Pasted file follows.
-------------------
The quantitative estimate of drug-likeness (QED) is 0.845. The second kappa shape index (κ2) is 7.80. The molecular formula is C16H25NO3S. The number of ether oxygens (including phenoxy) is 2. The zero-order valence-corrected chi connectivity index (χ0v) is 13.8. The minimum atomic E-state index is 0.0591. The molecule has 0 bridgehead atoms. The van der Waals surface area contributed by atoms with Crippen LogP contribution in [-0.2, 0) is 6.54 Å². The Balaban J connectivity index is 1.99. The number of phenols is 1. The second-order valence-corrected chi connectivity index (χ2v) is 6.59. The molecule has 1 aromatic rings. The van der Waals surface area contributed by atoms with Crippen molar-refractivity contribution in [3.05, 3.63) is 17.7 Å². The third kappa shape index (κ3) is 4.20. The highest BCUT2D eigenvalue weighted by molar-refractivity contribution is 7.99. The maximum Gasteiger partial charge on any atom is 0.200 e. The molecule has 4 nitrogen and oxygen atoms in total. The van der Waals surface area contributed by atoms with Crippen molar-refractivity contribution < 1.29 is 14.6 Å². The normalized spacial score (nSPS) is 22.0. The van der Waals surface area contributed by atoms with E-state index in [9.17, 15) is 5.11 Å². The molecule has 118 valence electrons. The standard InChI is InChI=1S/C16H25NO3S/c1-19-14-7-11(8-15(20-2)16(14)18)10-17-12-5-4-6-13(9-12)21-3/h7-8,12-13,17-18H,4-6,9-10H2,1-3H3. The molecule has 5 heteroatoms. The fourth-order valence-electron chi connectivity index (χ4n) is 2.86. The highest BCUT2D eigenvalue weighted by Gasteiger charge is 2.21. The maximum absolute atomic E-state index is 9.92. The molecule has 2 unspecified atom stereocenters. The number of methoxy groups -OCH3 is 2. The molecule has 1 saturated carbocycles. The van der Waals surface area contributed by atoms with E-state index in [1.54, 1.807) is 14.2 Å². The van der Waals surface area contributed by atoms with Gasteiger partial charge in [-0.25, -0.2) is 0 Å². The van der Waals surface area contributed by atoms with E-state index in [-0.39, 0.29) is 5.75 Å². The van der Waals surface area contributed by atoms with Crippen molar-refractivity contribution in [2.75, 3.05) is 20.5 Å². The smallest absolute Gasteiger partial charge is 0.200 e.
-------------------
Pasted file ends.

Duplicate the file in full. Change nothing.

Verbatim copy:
The quantitative estimate of drug-likeness (QED) is 0.845. The second kappa shape index (κ2) is 7.80. The molecular formula is C16H25NO3S. The number of ether oxygens (including phenoxy) is 2. The zero-order valence-corrected chi connectivity index (χ0v) is 13.8. The minimum atomic E-state index is 0.0591. The molecule has 0 bridgehead atoms. The van der Waals surface area contributed by atoms with Crippen LogP contribution in [-0.2, 0) is 6.54 Å². The Balaban J connectivity index is 1.99. The number of phenols is 1. The second-order valence-corrected chi connectivity index (χ2v) is 6.59. The molecule has 1 aromatic rings. The van der Waals surface area contributed by atoms with Crippen molar-refractivity contribution in [3.05, 3.63) is 17.7 Å². The third kappa shape index (κ3) is 4.20. The highest BCUT2D eigenvalue weighted by molar-refractivity contribution is 7.99. The maximum Gasteiger partial charge on any atom is 0.200 e. The molecule has 4 nitrogen and oxygen atoms in total. The van der Waals surface area contributed by atoms with Crippen molar-refractivity contribution < 1.29 is 14.6 Å². The normalized spacial score (nSPS) is 22.0. The van der Waals surface area contributed by atoms with E-state index in [9.17, 15) is 5.11 Å². The molecule has 118 valence electrons. The standard InChI is InChI=1S/C16H25NO3S/c1-19-14-7-11(8-15(20-2)16(14)18)10-17-12-5-4-6-13(9-12)21-3/h7-8,12-13,17-18H,4-6,9-10H2,1-3H3. The molecule has 5 heteroatoms. The fourth-order valence-electron chi connectivity index (χ4n) is 2.86. The highest BCUT2D eigenvalue weighted by Gasteiger charge is 2.21. The maximum absolute atomic E-state index is 9.92. The molecule has 2 unspecified atom stereocenters. The number of methoxy groups -OCH3 is 2. The molecule has 1 saturated carbocycles. The van der Waals surface area contributed by atoms with E-state index in [1.54, 1.807) is 14.2 Å². The van der Waals surface area contributed by atoms with Gasteiger partial charge in [-0.25, -0.2) is 0 Å². The van der Waals surface area contributed by atoms with E-state index in [-0.39, 0.29) is 5.75 Å². The van der Waals surface area contributed by atoms with Crippen molar-refractivity contribution in [2.75, 3.05) is 20.5 Å². The smallest absolute Gasteiger partial charge is 0.200 e.